On that note, a few thoughts on operating within the new workforce dynamics brought about by COVID-19. Companies should evaluate their insider trading policies and list of routine “insiders” in the context of changes in work and meeting environments. Some questions to evaluate whether the insider list needs to be adjusted or expanded are:
Has the “who” of meeting access changed? Many meetings are taking place online - who has access to those meetings?
Is an admin tasked with monitoring or facilitating the web meeting?
Are there IT employees who now have access to meeting recordings or archives?
Are meetings more easily overheard by family or household members?
Insider Trading: Who Monitors the Compliance Officer?
Just two weeks ago I wrote a blog perusing the question of whether or not insider trading is still a “thing” ("Read More
Insider Trading: Still a Thing?
Insider Trading is a topic I follow, and often find myself thinking that (with so many cases and many decades worth of examples to show insider trading gone wrong) I will soon run out of th...Read More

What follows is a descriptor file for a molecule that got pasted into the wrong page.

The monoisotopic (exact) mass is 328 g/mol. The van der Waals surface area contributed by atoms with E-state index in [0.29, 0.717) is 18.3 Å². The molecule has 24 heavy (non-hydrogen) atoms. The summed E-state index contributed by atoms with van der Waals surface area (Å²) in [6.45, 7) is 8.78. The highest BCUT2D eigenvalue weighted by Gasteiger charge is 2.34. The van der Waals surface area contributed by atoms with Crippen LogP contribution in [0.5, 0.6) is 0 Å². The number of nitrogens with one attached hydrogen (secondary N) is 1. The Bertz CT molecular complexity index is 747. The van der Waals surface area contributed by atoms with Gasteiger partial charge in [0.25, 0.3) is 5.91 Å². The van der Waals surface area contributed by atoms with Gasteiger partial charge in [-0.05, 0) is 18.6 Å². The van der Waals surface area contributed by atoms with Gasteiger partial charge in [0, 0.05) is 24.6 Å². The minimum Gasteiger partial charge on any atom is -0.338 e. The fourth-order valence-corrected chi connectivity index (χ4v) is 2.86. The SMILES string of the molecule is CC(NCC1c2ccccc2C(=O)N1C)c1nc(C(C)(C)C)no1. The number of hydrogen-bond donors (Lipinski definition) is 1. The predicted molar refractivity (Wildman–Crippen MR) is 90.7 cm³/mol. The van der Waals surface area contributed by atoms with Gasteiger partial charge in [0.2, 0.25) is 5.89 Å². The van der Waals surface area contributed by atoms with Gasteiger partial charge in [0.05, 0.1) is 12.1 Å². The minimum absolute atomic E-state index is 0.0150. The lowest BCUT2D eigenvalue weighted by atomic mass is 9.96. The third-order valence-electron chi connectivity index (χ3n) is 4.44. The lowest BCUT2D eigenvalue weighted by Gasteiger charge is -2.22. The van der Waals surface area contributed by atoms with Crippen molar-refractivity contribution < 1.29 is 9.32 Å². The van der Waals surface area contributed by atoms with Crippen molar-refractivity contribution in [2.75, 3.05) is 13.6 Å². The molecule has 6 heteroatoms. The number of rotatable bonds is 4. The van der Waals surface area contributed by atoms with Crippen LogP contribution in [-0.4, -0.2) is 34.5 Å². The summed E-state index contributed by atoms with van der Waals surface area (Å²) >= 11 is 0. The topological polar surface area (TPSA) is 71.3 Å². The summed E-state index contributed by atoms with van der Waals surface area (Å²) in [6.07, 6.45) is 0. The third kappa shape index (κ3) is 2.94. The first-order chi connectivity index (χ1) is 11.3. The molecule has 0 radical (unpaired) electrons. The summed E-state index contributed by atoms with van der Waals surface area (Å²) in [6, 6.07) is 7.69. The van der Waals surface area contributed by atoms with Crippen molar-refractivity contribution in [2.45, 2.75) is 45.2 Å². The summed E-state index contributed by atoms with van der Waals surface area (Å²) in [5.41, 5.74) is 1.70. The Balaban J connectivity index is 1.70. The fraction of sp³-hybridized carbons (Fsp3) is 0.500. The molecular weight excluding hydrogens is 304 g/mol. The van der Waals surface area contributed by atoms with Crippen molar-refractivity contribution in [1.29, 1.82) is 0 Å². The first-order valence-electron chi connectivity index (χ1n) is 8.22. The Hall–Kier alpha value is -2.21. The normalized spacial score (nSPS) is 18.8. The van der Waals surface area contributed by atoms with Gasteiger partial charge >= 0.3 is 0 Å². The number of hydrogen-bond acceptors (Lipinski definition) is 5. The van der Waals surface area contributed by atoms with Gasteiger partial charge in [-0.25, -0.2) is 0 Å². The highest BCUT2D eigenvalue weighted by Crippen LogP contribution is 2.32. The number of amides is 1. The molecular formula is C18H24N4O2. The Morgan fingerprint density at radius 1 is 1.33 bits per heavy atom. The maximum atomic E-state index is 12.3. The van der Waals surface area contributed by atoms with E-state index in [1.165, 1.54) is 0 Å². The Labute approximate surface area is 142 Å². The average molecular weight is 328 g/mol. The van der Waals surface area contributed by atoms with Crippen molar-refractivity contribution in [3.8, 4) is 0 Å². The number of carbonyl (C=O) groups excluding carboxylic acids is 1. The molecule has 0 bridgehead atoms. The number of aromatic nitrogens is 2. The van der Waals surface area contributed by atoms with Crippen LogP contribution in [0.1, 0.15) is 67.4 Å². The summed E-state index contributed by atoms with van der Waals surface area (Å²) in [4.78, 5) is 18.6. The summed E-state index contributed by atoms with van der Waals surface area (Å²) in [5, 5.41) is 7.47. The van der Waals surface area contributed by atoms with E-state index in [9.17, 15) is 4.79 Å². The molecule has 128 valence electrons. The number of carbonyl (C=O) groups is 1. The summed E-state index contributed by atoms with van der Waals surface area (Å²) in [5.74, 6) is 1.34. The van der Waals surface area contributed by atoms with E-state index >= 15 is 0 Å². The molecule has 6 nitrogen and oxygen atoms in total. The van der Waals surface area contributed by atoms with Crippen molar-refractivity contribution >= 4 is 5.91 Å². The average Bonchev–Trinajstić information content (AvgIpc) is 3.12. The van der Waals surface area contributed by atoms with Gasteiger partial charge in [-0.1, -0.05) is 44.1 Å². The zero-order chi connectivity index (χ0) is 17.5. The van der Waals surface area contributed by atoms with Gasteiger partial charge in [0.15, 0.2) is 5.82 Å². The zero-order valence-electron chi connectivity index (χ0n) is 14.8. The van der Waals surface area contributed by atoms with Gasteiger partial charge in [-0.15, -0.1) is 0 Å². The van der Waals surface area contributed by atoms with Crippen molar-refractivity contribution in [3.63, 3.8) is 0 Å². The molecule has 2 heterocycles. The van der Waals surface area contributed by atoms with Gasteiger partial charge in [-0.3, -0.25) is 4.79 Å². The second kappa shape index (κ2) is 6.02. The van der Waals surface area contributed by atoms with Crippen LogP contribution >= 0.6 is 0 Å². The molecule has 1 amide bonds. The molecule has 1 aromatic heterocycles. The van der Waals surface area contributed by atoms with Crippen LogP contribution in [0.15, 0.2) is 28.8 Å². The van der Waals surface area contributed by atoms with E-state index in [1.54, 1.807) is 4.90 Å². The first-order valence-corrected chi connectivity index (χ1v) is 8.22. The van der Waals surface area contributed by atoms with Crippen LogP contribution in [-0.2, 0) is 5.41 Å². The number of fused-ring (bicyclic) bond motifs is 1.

Insider Trading: The SEC's Interest in Social Media Activity
On a recent fall evening, I found myself attempting to explain to one of my tween aged children (whose head was firmly down, eyes fixated on the glow of Instagram emanating from her mobile device) ...Read More
Is an Educated Guess Material Nonpublic Information?
Last year, a Special Committee of the Board of Directors of Equifax announced that it ha...Read More
In the News This Week
This week a couple of news blurbs caught my eye, so I figured I'd summarize them in today's blog. The first involves LinkedIn's CEO, the second involves another insider trading case (along with ...Read More